I was fortunate to read “Tribes” and “The Filter Bubble” one after the other. While “Tribes” pointed out the possibility and opportunity, “The Filter Bubble” cautioned against aspects of personalization technologies that are not come to mind immediately.
, modern technology allow us to find unique “Tribes” to fit our exact preference, but taken to the next step, it shields us from information that might be valuable, though not overtly requested at this moment. Without actively seeking new connections, we might reduce our online world to the tribe of one, or immediate interests and concerns of our physical world. This situation can limit our ability to innovate in the business world (the possibility for serendipity disappears as we limit ourselves to a narrow defined area of interests).
“The Filter Bubble” also highlights possible societal implications of individualized information, and suggests what can we do to compensate. The most interesting, I think, is that the book is an encouragement to avoid bubbles consciously (online and off-line) and actively seek information about different subjects and opinions. We are often limiting ourselves to a tight circle of ideas within our industry, but the answers to our industries’ questions could be common knowledge in different industries. We never know… until we allow the possibility for these ideas to enter our world.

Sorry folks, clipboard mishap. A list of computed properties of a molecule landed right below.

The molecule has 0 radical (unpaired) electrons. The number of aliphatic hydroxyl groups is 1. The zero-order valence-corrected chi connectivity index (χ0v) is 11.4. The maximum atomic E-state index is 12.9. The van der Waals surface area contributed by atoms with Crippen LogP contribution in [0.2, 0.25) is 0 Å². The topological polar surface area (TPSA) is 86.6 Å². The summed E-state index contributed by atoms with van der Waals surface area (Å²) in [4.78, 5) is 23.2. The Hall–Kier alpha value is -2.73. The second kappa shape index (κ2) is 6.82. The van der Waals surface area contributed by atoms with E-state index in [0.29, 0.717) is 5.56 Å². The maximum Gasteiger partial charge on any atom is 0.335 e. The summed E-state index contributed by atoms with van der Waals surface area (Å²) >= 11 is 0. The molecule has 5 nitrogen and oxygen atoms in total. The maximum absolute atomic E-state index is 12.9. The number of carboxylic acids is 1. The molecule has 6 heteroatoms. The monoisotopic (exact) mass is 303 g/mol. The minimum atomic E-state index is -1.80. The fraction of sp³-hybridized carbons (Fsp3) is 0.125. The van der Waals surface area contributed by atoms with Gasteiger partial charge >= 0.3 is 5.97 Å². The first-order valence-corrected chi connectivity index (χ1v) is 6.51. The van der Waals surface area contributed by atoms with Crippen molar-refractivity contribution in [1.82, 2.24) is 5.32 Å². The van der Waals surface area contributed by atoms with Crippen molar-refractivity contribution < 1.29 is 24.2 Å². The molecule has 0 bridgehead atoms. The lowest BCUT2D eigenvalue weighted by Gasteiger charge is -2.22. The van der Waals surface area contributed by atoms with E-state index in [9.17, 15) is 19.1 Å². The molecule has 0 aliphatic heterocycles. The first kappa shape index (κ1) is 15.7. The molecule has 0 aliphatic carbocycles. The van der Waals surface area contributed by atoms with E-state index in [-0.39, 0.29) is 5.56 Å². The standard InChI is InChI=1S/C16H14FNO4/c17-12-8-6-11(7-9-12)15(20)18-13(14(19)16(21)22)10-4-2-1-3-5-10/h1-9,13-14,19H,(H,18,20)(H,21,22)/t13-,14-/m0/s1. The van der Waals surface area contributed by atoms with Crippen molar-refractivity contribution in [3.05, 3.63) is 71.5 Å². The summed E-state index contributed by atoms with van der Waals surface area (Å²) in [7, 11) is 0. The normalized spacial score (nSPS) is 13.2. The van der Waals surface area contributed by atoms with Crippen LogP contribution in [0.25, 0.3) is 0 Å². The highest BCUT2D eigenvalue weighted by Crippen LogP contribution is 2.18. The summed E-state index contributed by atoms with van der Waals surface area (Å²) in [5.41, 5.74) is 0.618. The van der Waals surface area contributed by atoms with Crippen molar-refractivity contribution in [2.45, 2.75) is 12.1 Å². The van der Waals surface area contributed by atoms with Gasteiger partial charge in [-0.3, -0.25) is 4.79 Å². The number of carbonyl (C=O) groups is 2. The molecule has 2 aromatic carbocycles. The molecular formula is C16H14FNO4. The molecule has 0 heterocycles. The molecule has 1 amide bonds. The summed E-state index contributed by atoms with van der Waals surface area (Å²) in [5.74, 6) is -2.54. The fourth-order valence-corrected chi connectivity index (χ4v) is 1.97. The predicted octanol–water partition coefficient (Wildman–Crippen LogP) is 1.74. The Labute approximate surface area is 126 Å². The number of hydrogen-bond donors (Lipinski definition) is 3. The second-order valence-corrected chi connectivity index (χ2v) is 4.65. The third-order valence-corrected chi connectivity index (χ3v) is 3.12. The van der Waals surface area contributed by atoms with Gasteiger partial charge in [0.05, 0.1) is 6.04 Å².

These are interesting implications of technology… Even if the degree of their effect is a wonderful field for speculation, the technology itself is here to stay. Below is a wonderful Ted Talk about the nature of technology – the talk is based on a serendipity of two distinct fields of study – technology and biology, and the resulting ideas are rather amazing… 🙂